This is where we store all the sentimental things, like our children’s school paintings, reports and memorabilia.
Sana says: ‘Parents who have younger kids end up storing their old clothes, toys, the car seats, the prams, even their drawings and school projects. They just keep accumulating. If they’re planning more children, they think many of their things will come in handy at a later stage.
‘You could make a memory box for an item or two of their clothing, and their favourite few toys, and you could digitalise some of their more memorable achievements, like paintings. Every six months, as they keep growing, revisit their things and discard what’s no longer required – donate items that are in good condition.’
It’s surprising how many cleansers, moisturisers, shampoos and make-up items we can squirrel away in the bathroom cabinet, not to mention medicines, inhalers and painkillers.
According to Talane, we’ll find so many dregs in this forgotten place we can concoct our own shampoo! And we could use this opportunity to become more hygienic with our ancient make-up.
‘This is an easy one and probably the best one to start with,’ she says. ‘Take everything out. You’ll be surprised how many empty bottles there are. They can all be recycled as plastic or glass, of course. If there are some products you’ve tried and don’t like, a women’s or homeless shelter will take them. Medicines need to go to a pharmacist to be disposed of properly.’
Our nighttime sanctuary can often be a dumping ground because only our nearest and dearest go in there.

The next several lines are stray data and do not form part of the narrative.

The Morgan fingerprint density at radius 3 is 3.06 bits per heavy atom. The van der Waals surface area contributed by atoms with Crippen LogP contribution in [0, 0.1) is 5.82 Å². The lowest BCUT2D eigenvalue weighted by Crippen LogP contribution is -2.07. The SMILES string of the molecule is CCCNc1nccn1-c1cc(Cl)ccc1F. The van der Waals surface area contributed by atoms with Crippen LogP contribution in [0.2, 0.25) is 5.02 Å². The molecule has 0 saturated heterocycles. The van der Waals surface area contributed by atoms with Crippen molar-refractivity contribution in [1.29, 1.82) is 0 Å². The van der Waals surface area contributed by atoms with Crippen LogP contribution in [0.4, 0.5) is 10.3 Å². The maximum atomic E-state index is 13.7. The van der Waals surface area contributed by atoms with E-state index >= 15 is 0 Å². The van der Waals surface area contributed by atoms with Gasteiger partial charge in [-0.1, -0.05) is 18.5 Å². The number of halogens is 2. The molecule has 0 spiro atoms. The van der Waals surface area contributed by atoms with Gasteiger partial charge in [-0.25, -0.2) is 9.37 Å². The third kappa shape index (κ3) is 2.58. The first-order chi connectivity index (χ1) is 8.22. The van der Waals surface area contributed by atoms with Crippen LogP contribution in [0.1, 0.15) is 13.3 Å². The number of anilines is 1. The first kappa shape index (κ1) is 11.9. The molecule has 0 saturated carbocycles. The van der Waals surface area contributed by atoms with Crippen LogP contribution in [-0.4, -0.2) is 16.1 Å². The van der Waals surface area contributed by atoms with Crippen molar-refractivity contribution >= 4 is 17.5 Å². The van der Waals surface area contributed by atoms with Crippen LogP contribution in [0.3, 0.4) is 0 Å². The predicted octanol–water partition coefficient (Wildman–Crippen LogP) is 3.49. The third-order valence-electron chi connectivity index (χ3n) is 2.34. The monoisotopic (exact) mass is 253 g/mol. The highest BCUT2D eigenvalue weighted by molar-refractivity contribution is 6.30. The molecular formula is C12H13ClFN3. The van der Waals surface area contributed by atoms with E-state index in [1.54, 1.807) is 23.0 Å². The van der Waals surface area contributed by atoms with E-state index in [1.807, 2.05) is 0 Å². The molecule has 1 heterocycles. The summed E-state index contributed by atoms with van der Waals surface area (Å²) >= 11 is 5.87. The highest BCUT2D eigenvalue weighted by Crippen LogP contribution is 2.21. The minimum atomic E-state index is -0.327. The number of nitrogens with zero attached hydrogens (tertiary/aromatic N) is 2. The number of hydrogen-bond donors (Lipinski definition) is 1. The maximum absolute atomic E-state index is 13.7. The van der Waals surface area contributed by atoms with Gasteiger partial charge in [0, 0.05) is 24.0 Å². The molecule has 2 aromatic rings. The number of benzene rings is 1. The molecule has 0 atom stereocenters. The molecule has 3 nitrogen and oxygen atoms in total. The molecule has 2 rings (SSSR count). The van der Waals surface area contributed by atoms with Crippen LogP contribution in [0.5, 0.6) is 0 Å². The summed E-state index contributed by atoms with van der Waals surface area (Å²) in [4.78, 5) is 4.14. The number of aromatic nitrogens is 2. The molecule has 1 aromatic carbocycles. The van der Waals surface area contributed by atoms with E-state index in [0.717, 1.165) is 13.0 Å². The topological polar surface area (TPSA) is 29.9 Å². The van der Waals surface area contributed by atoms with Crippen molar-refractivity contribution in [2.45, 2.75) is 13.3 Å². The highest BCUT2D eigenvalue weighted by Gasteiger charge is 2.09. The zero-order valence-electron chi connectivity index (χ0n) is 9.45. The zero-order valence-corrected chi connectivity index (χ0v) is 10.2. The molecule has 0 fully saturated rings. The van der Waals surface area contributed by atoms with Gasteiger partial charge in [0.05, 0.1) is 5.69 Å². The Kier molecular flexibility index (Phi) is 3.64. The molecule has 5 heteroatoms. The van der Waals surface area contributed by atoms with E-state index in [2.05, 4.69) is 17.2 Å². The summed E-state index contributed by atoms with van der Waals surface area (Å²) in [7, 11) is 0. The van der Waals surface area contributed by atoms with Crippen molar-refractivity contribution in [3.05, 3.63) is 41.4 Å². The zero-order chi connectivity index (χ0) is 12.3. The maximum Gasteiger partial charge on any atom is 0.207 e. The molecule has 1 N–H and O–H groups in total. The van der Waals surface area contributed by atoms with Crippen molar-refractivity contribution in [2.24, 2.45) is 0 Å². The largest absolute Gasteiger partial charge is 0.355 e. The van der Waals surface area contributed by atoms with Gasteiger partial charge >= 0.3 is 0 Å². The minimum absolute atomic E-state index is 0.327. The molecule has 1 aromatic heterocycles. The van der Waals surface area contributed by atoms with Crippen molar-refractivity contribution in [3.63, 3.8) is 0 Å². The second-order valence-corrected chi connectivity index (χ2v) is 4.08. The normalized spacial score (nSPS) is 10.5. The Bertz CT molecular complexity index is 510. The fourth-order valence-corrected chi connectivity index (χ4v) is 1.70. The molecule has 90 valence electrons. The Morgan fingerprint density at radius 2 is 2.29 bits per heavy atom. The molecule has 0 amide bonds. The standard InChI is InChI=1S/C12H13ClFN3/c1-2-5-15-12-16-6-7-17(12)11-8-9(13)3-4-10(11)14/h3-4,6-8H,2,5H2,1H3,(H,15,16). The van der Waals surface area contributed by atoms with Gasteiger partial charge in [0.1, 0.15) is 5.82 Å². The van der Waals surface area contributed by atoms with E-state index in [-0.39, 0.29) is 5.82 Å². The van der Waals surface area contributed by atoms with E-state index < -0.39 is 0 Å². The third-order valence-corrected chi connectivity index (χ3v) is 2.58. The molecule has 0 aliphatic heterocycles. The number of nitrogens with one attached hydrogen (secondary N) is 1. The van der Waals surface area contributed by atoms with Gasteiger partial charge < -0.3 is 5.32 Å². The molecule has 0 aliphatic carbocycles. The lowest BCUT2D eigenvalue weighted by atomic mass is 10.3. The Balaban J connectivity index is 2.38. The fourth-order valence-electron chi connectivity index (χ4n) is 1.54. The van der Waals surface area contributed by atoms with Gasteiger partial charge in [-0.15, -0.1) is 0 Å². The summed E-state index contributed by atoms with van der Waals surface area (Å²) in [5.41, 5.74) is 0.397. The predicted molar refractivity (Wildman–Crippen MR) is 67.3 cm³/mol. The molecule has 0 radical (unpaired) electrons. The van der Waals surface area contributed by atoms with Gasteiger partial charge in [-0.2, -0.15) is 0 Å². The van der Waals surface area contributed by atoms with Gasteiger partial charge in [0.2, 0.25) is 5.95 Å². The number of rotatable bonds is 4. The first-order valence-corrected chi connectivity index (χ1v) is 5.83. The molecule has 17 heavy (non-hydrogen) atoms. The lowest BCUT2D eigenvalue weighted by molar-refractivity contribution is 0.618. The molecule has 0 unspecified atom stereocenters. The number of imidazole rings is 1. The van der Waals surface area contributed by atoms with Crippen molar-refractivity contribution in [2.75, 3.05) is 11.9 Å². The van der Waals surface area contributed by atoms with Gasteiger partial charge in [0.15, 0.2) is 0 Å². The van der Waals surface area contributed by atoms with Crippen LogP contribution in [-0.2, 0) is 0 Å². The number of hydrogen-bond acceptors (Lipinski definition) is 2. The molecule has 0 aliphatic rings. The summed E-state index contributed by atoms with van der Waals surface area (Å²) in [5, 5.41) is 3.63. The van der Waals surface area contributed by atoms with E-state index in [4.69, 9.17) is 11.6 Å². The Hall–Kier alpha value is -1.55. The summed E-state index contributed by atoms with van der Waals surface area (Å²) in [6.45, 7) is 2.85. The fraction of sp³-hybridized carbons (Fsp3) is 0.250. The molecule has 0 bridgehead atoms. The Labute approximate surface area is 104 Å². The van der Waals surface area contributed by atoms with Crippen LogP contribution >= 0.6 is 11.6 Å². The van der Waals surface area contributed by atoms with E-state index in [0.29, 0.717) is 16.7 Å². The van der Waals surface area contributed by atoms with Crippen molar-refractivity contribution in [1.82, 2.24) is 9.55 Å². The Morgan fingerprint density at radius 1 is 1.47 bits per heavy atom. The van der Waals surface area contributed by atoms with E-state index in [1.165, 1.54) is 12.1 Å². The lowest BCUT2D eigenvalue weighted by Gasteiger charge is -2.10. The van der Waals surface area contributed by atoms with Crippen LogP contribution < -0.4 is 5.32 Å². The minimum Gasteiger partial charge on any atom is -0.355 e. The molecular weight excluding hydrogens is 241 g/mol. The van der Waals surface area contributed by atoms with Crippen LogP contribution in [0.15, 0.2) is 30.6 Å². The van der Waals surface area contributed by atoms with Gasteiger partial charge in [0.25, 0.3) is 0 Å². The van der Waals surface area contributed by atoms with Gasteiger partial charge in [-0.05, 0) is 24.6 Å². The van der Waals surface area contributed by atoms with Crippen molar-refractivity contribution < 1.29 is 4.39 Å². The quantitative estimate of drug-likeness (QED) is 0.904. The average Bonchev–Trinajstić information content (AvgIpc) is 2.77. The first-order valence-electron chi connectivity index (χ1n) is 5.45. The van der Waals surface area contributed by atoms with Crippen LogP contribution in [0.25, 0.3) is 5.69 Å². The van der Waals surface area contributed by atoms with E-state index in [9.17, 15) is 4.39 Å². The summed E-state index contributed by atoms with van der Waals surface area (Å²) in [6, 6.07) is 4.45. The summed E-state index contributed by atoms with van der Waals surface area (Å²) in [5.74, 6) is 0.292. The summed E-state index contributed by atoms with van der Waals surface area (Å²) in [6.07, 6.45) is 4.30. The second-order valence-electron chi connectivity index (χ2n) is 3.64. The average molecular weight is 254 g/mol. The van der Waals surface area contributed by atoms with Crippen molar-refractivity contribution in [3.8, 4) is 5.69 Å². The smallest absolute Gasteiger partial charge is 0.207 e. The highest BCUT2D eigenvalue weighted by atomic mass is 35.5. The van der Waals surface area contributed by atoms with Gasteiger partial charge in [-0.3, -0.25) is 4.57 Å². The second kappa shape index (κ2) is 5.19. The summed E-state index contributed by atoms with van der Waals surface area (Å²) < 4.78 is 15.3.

‘Start by collecting the rubbish,’ recommends Talane. ‘Then go for visual clarity so you can create a place for peace. Clear the bedside table and the dressing table. A good tip from Feng Shui is to clear electronic devices, such as televisions, from your bedroom. If you can’t do without a TV in your room, cover it up.
‘Return books to your bookcases and shelves. Keep a basket of one or two books by your bed. Make sure there is nothing on the floor – no clothes left strewn around.
‘In your wardrobe, turn all your hangers the same way, then when you wear the clothes, turn them the other way. After a month, it will be obvious which clothes you wear often. You can discard or store the rest.’
Life coach Adam Zargar, director of UAE Coaching in Dubai, has five top tips to stay uncluttered
- Have a one in, one out policy – for everything you buy, give away or throw something out.
- Set aside a designated time each week for decluttering – blitzing in bite-sized chunks will save you from feeling overwhelmed.
- Get the whole family on board so your best efforts aren’t ruined by others.
- Keep one or two sentimental items like love notes and throw the rest out.
- Devise a system for recyclables like old batteries – have a collection area for them so they don’t get muddled with the useable ones.